Oh, and to top that off, when saddle fitter lady was out to check P's new toy, she checked the BO's saddle just to offer an expert opinion, and noticed a crease in the leather on the underside of the right panel.  BO had been told by her saddle maker that the crease was her fault and formed as a result of improper saddle storage, but that it was no big deal and wouldn't affect the use of the saddle.

Saddle Fitter lady said that it wasn't from storage, but rather the cording (that runs at the bottom of almost every saddle's cantle to assist in the seaming), had come undone and SLIPPED into the flocking, basically causing a 1/4" bead of sorts that created an incredibly uncomfortable pressure point.

AAAAHH.  So my horse who's been ouchy and stiff on the right side and avoiding the bit, has been telling me (though hardly politely), that her bit was scissoring her mouth and the saddle essentially had a ROCK sticking out on one side. 

Oversimplification? yes (she's been wearing that right hind oddly forever and prefers to sit behind the vertical even in pasture..) but still.  Bad owner. Bad, bad, owner

First, Do No Harm. Then proceed with training and go for improvement...


  1. Don't beat yourself up over it. A bad owner would be one that continued to use it while knowing it was scissoring her mouth. Move on and make it up to her :) Horses are very forgiving!!

  2. You're pretty smart to be figuring all that out - I wish more people would think about things like this. As Ashley says, don't beat yourself up - we've all done things like this without intending to - just be glad that now you have figured some things out.

    Our horses speak to us if only we're willing to listen - particularly sensitive mares.

  3. Very interesting. My friend's mare goes in that bit and doesn't seem to mind but I don't know if they've ever tried her in anything else. I am going to have to point this out to her.... I wouldn't beat yourself up at all. This bit looks like a very horse-friendly one that will eleviate any pinching on the sides of her mouth. Hopefully now that you've switched bits and saddles, things will continue to improve!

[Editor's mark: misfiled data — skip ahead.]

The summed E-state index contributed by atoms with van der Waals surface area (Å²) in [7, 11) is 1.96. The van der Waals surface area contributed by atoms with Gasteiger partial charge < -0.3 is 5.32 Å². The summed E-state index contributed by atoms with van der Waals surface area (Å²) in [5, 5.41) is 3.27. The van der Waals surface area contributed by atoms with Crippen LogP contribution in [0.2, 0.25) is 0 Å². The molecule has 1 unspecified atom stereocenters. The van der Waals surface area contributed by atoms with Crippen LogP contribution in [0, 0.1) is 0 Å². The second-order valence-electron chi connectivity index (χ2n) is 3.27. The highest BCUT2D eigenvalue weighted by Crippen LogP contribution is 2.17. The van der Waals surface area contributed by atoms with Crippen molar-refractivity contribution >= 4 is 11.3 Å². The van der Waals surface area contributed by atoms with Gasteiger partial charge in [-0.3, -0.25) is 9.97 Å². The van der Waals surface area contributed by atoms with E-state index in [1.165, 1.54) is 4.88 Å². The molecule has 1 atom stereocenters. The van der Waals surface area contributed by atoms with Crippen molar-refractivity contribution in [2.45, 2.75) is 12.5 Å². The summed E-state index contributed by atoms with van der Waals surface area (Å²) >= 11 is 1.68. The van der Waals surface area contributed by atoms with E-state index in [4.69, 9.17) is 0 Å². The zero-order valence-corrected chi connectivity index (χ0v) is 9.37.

4. Man you and I could have our own pity party today! As about 35 people have said to me already this morning, don't beat yourself up over something like this! We try to do our best, and that is all we can do. We love our horses, and we do our best by them, as best we can.
    (Although one of those 35 told me I needed a therapist for beating myself up over Gogo.... so maybe we need to invest in those instead!)

  5. I have done things like this. Example: trying to be nice and making her a mash when she wasn't feeling well and then causing her to Cholic. I felt (and still do) horrible for doing that to her. She was misrable.

    That sucks that this happened, but on the good note, you know now that this happened and can change it in the future.

    Beating ourselves up (although, really easy to do) doesn't help them. Fix it and move forward (yes, yes, so easy for me to say hu!? I can't move past shit that happened years ago!)

  6. Wow. Thanks for the warning! I saw the first photo and thought, "Why didn't I think of that?" Now I'm horrified.

  7. Thanks Team!

    I really don't carry TOO much guilt about things (especially if I have the power to change them). But I am disappointed in my pony club sleuthing self not to have connected the dots on that bit earlier. It's weird. Looks like such a brilliant idea, but I popped it into the mouth of another gelding at the barn, who literally doesn't bat an eyelash at ANYTHING, and even he was grumpy and fussy in it... SIGH. Time to go back to the tack store!

  8. Yeah, I tried one on Gogo earlier in the year... she hated it!